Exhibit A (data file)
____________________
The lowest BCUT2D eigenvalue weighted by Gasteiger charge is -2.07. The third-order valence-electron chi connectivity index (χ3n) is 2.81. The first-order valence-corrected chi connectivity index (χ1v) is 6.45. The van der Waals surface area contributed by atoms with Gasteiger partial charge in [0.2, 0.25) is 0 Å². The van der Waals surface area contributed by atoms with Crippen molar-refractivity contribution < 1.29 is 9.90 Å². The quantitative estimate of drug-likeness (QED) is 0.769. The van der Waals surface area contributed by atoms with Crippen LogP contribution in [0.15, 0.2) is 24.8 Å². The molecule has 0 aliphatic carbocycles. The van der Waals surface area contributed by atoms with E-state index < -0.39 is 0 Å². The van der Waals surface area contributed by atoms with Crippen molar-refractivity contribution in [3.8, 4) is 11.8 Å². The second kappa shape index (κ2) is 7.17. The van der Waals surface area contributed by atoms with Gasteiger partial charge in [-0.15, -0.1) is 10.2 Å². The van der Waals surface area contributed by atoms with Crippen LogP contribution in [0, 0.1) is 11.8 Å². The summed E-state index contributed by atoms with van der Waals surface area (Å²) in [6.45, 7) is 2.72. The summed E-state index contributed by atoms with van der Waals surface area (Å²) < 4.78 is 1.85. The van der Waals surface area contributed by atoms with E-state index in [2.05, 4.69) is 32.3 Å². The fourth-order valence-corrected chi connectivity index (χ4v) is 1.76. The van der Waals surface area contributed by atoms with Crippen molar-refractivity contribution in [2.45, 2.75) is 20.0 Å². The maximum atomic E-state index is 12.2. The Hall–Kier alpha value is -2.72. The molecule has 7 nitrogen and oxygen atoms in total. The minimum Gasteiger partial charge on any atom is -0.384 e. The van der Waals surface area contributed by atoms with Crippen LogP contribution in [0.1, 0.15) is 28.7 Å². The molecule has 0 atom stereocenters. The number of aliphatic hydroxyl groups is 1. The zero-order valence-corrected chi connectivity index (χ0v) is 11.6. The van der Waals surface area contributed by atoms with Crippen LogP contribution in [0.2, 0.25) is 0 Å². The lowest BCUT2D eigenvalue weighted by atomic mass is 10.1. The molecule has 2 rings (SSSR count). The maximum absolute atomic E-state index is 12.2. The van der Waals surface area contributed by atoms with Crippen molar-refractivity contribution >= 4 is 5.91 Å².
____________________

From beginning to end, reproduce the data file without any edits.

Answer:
The lowest BCUT2D eigenvalue weighted by Gasteiger charge is -2.07. The third-order valence-electron chi connectivity index (χ3n) is 2.81. The first-order valence-corrected chi connectivity index (χ1v) is 6.45. The van der Waals surface area contributed by atoms with Gasteiger partial charge in [0.2, 0.25) is 0 Å². The van der Waals surface area contributed by atoms with Crippen molar-refractivity contribution < 1.29 is 9.90 Å². The quantitative estimate of drug-likeness (QED) is 0.769. The van der Waals surface area contributed by atoms with Crippen LogP contribution in [0.15, 0.2) is 24.8 Å². The molecule has 0 aliphatic carbocycles. The van der Waals surface area contributed by atoms with E-state index < -0.39 is 0 Å². The van der Waals surface area contributed by atoms with Crippen molar-refractivity contribution in [3.8, 4) is 11.8 Å². The second kappa shape index (κ2) is 7.17. The van der Waals surface area contributed by atoms with Gasteiger partial charge in [-0.15, -0.1) is 10.2 Å². The van der Waals surface area contributed by atoms with Crippen LogP contribution in [0, 0.1) is 11.8 Å². The summed E-state index contributed by atoms with van der Waals surface area (Å²) in [6.45, 7) is 2.72. The summed E-state index contributed by atoms with van der Waals surface area (Å²) < 4.78 is 1.85. The van der Waals surface area contributed by atoms with E-state index in [2.05, 4.69) is 32.3 Å². The fourth-order valence-corrected chi connectivity index (χ4v) is 1.76. The van der Waals surface area contributed by atoms with Crippen molar-refractivity contribution in [2.45, 2.75) is 20.0 Å². The maximum atomic E-state index is 12.2. The Hall–Kier alpha value is -2.72. The molecule has 7 nitrogen and oxygen atoms in total. The minimum Gasteiger partial charge on any atom is -0.384 e. The van der Waals surface area contributed by atoms with Crippen LogP contribution in [0.1, 0.15) is 28.7 Å². The molecule has 0 atom stereocenters. The number of aliphatic hydroxyl groups is 1. The zero-order valence-corrected chi connectivity index (χ0v) is 11.6. The van der Waals surface area contributed by atoms with Crippen LogP contribution in [0.2, 0.25) is 0 Å². The lowest BCUT2D eigenvalue weighted by atomic mass is 10.1. The molecule has 2 rings (SSSR count). The maximum absolute atomic E-state index is 12.2. The van der Waals surface area contributed by atoms with Crippen molar-refractivity contribution >= 4 is 5.91 Å².